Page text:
In Otto v. Physicians Ins. Co. of Wisconsin Inc., 751 N.W.2d 805 (Wisc. 2008), a sharply divided Wisconsin Supreme Court affirmed a default judgment entered against an insurer for damages allegedly caused by its co-defendant insureds’ negligence, even though no finding had been made as to the insureds’ liability for the damages at issue.
In Otto, the plaintiffs sued the insureds for medical malpractice, designating the defendants’ as-yet-unknown insurer as a “fictitious” co-defendant in the initial complaint. The plaintiffs subsequently amended their complaint to specifically name the defendants’ insurer as a co-defendant. The insureds timely answered the amended complaint, denying that they were negligent or that their conduct caused plaintiffs’ damages. The insurer, however, failed to answer. Eight months later, the insureds’ counsel filed an amended answer on behalf of the insureds and the insurer. Plaintiffs moved to strike the insurer’s answer and for default judgment against the insurer. The court denied the insurer’s subsequent motion for enlargement of time to answer, finding that the insurer’s failure to timely answer was not the result of “excusable neglect.” Accordingly, the court granted plaintiffs’ motion to strike, entered default judgment against the insurer, and dismissed the insureds from the action without determining whether the insureds had been negligent. After a hearing on damages, the court awarded the plaintiffs nearly $1 million in compensatory damages, fees, costs and interest.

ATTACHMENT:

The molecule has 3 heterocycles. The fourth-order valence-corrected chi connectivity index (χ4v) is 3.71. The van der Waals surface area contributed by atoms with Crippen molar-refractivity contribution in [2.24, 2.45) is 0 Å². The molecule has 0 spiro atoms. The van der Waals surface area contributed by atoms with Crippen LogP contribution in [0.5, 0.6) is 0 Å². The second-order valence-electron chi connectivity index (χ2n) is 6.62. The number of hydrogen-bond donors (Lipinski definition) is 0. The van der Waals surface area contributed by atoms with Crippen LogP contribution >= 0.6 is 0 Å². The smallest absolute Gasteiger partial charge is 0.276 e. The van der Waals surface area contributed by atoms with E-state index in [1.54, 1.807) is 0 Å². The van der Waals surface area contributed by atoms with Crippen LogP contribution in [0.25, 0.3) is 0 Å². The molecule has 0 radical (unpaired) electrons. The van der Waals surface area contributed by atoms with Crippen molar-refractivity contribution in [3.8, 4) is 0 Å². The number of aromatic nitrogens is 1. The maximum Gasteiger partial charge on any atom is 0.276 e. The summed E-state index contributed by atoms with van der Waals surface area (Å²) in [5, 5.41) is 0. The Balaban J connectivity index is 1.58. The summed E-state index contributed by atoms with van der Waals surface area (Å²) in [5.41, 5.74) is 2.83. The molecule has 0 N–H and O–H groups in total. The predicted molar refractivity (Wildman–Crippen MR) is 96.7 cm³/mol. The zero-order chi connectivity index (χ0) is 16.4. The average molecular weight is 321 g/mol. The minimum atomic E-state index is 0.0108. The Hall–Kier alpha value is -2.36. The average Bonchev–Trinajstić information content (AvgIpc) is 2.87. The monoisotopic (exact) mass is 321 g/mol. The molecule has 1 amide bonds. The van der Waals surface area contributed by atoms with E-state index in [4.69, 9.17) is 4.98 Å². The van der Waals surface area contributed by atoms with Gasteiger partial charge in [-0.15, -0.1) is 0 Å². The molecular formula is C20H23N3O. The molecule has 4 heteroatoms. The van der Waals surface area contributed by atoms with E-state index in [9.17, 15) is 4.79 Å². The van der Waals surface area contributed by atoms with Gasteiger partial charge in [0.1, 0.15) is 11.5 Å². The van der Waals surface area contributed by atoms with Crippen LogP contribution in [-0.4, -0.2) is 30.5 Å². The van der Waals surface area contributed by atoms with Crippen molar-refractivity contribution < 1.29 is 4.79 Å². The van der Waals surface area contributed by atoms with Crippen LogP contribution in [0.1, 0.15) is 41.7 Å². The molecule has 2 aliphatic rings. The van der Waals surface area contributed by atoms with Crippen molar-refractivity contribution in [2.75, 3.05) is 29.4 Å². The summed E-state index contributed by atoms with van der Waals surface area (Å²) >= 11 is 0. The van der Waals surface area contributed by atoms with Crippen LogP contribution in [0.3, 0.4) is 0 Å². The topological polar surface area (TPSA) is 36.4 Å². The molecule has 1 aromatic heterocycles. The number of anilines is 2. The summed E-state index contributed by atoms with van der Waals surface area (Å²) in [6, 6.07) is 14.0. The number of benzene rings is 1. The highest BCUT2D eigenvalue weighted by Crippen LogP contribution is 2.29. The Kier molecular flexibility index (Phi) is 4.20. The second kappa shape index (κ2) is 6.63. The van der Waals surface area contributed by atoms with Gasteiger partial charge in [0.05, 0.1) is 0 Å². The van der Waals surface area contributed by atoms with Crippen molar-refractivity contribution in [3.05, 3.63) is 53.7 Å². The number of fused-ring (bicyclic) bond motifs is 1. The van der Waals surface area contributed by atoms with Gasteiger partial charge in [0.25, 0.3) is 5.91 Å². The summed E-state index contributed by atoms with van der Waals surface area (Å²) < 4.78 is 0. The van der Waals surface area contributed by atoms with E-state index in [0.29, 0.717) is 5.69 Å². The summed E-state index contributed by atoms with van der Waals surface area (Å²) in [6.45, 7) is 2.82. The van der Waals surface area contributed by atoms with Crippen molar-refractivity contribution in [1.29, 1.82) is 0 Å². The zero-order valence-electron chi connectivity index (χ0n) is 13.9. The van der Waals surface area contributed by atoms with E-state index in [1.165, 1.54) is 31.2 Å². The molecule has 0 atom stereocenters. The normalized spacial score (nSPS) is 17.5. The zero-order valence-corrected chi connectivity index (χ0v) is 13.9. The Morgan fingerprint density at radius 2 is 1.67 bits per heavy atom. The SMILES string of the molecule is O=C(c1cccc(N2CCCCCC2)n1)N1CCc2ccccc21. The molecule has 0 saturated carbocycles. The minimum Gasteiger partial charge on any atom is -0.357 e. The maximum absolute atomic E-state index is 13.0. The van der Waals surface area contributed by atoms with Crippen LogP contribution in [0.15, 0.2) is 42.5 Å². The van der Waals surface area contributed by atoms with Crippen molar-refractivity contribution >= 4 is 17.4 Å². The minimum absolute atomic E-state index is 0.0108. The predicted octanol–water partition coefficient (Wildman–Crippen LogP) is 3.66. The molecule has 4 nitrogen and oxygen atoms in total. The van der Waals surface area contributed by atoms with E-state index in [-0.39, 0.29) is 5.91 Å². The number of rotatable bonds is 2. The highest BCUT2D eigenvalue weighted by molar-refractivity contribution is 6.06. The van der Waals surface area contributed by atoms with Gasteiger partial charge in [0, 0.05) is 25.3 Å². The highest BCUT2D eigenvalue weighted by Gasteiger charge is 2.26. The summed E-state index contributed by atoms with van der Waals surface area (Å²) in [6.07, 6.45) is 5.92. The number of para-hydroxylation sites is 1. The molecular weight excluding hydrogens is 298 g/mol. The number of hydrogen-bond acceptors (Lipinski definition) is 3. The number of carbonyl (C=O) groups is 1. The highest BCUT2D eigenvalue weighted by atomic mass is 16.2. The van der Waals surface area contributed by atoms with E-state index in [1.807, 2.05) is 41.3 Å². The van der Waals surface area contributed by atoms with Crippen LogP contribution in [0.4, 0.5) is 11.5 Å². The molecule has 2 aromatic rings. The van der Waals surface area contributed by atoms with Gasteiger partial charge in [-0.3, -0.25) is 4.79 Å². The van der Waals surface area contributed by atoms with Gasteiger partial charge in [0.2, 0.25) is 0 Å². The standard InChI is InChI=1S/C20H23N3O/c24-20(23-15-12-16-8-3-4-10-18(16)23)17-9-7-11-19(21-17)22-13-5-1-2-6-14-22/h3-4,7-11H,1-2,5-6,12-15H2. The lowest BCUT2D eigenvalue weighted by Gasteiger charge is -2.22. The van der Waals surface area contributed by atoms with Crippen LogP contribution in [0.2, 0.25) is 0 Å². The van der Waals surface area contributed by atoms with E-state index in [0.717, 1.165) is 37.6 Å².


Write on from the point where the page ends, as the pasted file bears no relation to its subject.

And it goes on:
On appeal, the insurer conceded that it was in default. The issue, therefore, was whether a defaulted insurer could be held liable for its co-defendant insureds’ conduct when the insured’s liability had not been determined and the insureds had affirmatively denied liability in their timely answer to the complaint.
In its 4-3 decision in favor of the plaintiffs, the Wisconsin Supreme Court reasoned that an insurer’s liability under Wisconsin’s “direct action” statute, Wisc. Stat. § 632.24, depends on the insured’s conduct, rather than liability, and that liability can therefore be imposed on an insurer irrespective of whether final judgment has been entered against the insured.
Accordingly, the court held that the co-defendant insureds’ timely answer denying liability did not, as a matter of law, preclude default judgment against the insurer.
The three dissenting justices argued that Wisconsin’s direct action statute subjects an insurer to conditional liability; thus, an insurer should be liable only to those entitled to recover against the insured for the insured’s negligence.